It is one of the more amusing ironies of Doctor Who, a series about time travel, that it can hardly ever succeed in making a decent story with ‘Time’ in the title. Check out the official Doctor Who Magazine poll from earlier this year and the statistics are alarming: there is no ‘Time’ in the entire top 50, yet three of the bottom five bear the scars of the dreaded T-word. Even supposedly sure-fire hits, such as regeneration stories, become divisive when ‘Time’ intervenes.
Which is a roundabout way of saying: it had to happen sometime that Peter Capaldi would get a less than excellent adventure, so it may as well be some Time. Time Heist is a perfectly serviceable way to spend 50 minutes, but following four stories in which the show had been revitalised, it feels perfunctory and pedestrian.
While co-credited to Steven Moffat, the chief architect of Time Heist is Stephen Thompson, far from the leading light of current Who scribes. (His previous adventures, The Curse Of The Black Spot and Journey To The Centre Of The TARDIS, both languish in the bottom quarter of the afore-mentioned fan survey, on reasonably justified grounds.) The problem, particularly evident here, is that Thompson isn’t actually a bad writer, just a very mechanical one, fulfilling the brief but never inspiring awe or fear in the way that the best Who does. He writes within the outline of the box, for a show that always aims to be bigger on the inside.
So Time Heist is exactly the script that a guy hired by Steven Moffat, who had carefully studied other scripts by Steven Moffat, would arrive at. Inevitably, just as the Doctor figures out that the mysterious ‘Architect’ has already broken into the bank he’s agreed to rob, it’s hard to escape the conclusion that we’ve been here before. A non-linear structure. A circular resolution. A ‘nice’ twist to offset the ‘nasty’ scares. When The Doctor urgently re-arranges consonants from one of modern Who’s great catchphrases so he can tell Clara “Don’t think!”, the first thought that might pop into your head is that this is catnip for anybody accusing Thompson of taking that exact same advice.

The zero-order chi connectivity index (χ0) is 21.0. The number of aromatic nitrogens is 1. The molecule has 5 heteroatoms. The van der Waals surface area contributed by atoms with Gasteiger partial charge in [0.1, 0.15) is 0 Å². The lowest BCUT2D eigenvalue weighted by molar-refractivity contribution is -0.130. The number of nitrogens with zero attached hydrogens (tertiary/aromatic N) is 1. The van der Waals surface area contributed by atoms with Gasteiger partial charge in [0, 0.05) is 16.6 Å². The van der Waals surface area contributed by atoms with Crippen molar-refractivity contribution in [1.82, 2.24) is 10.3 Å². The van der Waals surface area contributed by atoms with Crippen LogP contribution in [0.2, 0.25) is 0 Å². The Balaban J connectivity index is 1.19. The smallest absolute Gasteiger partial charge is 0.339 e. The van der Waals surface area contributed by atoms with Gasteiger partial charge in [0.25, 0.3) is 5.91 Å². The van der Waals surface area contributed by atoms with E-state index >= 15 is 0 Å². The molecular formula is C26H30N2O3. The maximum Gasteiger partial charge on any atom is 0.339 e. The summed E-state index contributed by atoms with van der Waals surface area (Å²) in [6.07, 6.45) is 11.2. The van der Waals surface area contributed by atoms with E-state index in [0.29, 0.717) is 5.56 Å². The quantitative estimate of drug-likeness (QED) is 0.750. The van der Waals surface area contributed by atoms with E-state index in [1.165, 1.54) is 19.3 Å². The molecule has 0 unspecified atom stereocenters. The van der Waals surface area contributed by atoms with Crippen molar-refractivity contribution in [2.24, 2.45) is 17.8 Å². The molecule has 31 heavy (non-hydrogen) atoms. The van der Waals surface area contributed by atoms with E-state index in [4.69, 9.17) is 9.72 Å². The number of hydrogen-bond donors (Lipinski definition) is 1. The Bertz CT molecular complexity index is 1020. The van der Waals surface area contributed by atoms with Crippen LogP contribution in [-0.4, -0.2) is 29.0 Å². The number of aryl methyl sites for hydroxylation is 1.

Without the residual weirdness that comes from a writer being willing to embrace the offbeat and the ridiculous, the result is so machine-tooled that there is little to inspire anybody else. Director Douglas MacKinnon, so lively in last week’s Listen, can respond only to the obvious reference points for pastiche (Ocean’s 11 and its BBC1 disciple, Hustle) and deals exclusively in sharp suits and slo-mo. The production designer gives up entirely, fashioning something utilitarian and generic. In fairness, it makes sense – this is a bank, after all – but it’s a little depressing when the story this most resembles visually is the one misfire of Christopher Eccleston’s brief reign, The Long Game.
That story, with its blunt but bracing satire of media manipulation, looks like a giant next to this, which seems perversely indifferent to the notion that it might be worth satirising the banking system. Even the story’s thematic interest in guilt offers only a glimmer of subtextual interest: this would have been far more interesting before The Doctor undid the Time War. The sole redeeming feature in terms of intellectual interest comes from the fascinating idea that, with his memory wiped, Capaldi’s Doctor instinctively assumes the worst and starts acting like the cold, calculating pragmatist everybody thinks he is. It’s only when he figures out what is going on that he assumes a more familiar, Doctor-ish persona, giving Capaldi opportunity enough to steal what little nuance the episode offers.
Doctor Who Season 8 is available on Netflix UK, as part of an £8.99 monthly subscription. Want to keep Capaldi’s Doctor for longer? You can download Doctor Who on blinkbox and Amazon Instant Video, or on iTunes – where buying a season pass will also give you all of Doctor Who Extra.
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Photo: BBC/Adrian Rogers